It is an object of this invention to provide an improved rate responsive pacing system that utilizes QT as the sensor parameter for determining desired pacing rate. It is a further object this invention to provide such a system and method of pacing which obtains values of both intrinsic and evoked QT, and constructs a QT (RR) reference curve across the full range of the patient activity. A further object is to provide a pacing system and method of rate control that utilizes a QT sensor and does not need to resort to overdrive pacing in order to get QT information.
In accordance with the above objects, there is provided a rate responsive pacemaker and system of controlling pacing rate that utilizes QT interval data obtained from intrinsic heartbeats. The system and method of this invention accomplish the above object by utilizing DSP or equivalent circuit technology in combination with software to recognize intrinsic Twaves and to determine QT intervals continuously whether the patient is being paced or whether the patient has an intrinsic heartbeat. A preferred algorithm for reliably detecting the intrinsic T wave provides for integration of the sensed signal for a predetermined time window following the QRS complex, and determines the time of a detected T wave by timing either the maximum of the T wave slope or the maximum amplitude of the T wave. QT data obtained during pacing is compensated to take into the account the difference between the stimulus-T wave time following the delivery of the pacing stimulus, and the intrinsic QT time interval.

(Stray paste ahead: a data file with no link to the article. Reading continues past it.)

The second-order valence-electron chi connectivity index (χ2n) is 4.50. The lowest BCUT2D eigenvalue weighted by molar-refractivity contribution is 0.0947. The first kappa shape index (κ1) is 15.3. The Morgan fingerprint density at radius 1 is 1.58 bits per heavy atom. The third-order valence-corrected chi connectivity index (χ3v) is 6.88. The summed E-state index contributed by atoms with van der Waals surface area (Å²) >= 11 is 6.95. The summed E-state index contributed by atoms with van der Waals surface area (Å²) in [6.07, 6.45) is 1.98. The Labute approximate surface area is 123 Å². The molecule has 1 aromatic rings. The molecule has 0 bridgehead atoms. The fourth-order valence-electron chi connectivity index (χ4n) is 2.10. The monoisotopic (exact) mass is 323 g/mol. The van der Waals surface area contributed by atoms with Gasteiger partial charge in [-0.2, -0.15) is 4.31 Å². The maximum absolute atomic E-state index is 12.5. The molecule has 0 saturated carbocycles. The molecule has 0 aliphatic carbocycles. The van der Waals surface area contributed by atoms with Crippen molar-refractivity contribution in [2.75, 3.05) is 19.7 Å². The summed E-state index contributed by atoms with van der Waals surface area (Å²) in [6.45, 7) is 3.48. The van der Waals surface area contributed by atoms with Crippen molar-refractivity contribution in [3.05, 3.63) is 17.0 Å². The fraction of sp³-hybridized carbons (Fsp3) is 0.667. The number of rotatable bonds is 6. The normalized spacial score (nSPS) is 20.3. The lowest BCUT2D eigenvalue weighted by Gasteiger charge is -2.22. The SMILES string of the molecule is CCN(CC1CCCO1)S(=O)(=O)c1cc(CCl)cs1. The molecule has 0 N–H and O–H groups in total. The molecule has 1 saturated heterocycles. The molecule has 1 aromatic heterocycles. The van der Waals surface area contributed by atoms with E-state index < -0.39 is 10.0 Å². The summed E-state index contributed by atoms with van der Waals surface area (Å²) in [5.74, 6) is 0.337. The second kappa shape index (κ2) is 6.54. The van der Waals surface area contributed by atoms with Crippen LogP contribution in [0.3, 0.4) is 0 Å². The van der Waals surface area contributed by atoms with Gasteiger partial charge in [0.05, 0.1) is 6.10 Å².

It is a further object of this invention to recognize any ventricular contraction that is an ectopic focus, and to discriminate and not use such sensed ectopic beats for adjustment of the QT reference curve. This is accomplished by recognition of the different profile, or shape of the QRS complex of an ectopic beat, as compared to the normal depolarization wave. DSP technology is suitably used for event classification and identification, in order to discriminate ectopic beats.
The system and method of this invention can be utilized as well in a pacemaker or implanted cardiac devise that utilizes more than one sensor for determining a desired pacing rate. For example, U.S. Pat. No. 5,065,759 illustrates a dual sensor pacemaker which utilizes both QT and activity sensing. As stated in that patent, which is listed above in Table 1, the QT sensor supplements an activity sensor, and can provide important information when the patient is undergoing stress without being characterized by a level of activity that would indicate the desired pacing rate.
FIG. 1 is a simplified schematic view of one embodiment of an implantable medical device that can be employed in the present invention.
FIG. 2 is a graphic representation of an implantable medical device interconnected with a human or mammalian heart, illustrating the device connector portion and the leads between the device and the heart.
FIG. 3 is a functional schematic diagram showing the primary constituent components of an implantable medical device in accordance with an embodiment of this invention.
FIG. 4 is a graphic representation of an embodiment of this invention showing an implantable PCD device interconnected with a heart, the system of this embodiment providing pacing, cardio version and defibrillation.